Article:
The leg support plate 18 is hinged to cradle 12 to allow for the users foot to freely rotate around an axis parallel to the axis of rotation of wheel 26. Extending between the upper end of the leg plate 18 and the axle 24 is a biased support member 44 consisting of an outer member 46 attached to the axle 24 and slidably supporting an inner member 48 that at one end is rotatably attached adjacent to the upper end of the leg plate 18. The biased member 44 provides support for the user's foot, such that the user's shin muscles do not become strained during use. Any biasing means could be used, such as a spring, provided it is responsive to the movement of the user and does not unduly restrict the movement of the user's leg during use of the device 10.
The reader should appreciate that the biased member 44 is used to compensate for the weight of the foot cradle 12 and wheel 26. The weight of the device would tend to pull the end of the user's foot down. Therefore, the biased support 44 facilitates use of the device without risking strain. It should however be appreciated that the device 10 could work without the use of a biased member 44, such as when a user becomes proficient. Alternatively, the biased member 44 could be located at the point where the foot cradle 12 and leg plate 18 pivot.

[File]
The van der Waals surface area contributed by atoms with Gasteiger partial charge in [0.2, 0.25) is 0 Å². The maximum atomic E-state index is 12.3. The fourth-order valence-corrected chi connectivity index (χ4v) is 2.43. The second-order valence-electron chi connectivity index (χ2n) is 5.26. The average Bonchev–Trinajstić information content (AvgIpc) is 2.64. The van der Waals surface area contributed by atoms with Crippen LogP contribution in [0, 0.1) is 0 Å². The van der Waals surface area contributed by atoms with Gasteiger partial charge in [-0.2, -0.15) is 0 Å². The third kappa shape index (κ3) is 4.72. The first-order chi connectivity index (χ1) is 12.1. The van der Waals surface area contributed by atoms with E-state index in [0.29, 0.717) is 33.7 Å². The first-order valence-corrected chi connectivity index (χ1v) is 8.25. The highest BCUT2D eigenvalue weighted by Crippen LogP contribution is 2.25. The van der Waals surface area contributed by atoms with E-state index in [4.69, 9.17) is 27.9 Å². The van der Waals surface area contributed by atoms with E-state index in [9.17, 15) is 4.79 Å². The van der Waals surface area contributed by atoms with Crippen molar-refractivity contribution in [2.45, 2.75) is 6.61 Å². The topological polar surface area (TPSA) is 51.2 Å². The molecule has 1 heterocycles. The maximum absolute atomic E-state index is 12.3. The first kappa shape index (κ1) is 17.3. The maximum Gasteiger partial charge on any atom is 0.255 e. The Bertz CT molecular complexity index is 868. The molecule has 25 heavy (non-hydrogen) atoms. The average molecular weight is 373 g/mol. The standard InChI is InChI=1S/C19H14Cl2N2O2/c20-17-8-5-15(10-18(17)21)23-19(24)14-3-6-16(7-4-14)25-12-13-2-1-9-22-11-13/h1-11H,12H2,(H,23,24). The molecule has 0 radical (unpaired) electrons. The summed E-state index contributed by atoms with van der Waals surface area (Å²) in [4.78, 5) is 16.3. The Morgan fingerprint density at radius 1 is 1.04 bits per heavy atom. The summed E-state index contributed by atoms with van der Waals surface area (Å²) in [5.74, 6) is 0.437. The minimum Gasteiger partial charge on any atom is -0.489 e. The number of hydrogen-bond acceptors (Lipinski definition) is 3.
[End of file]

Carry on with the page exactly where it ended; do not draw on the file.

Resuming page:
Since the leg plate 18 is rotatably fixed to the cradle and to the axle 24 the reader will appreciate why the member 44 needs to have a sliding arrangement. As best illustrated in
Although not illustrated, between the inner and outer members 48 and 46 there may be located a stop to minimise any sudden impact or jarring when the biased member 44 rapidly moves to the retracted position as may occur when the user is in an aggressive travelling or “skating’ mode.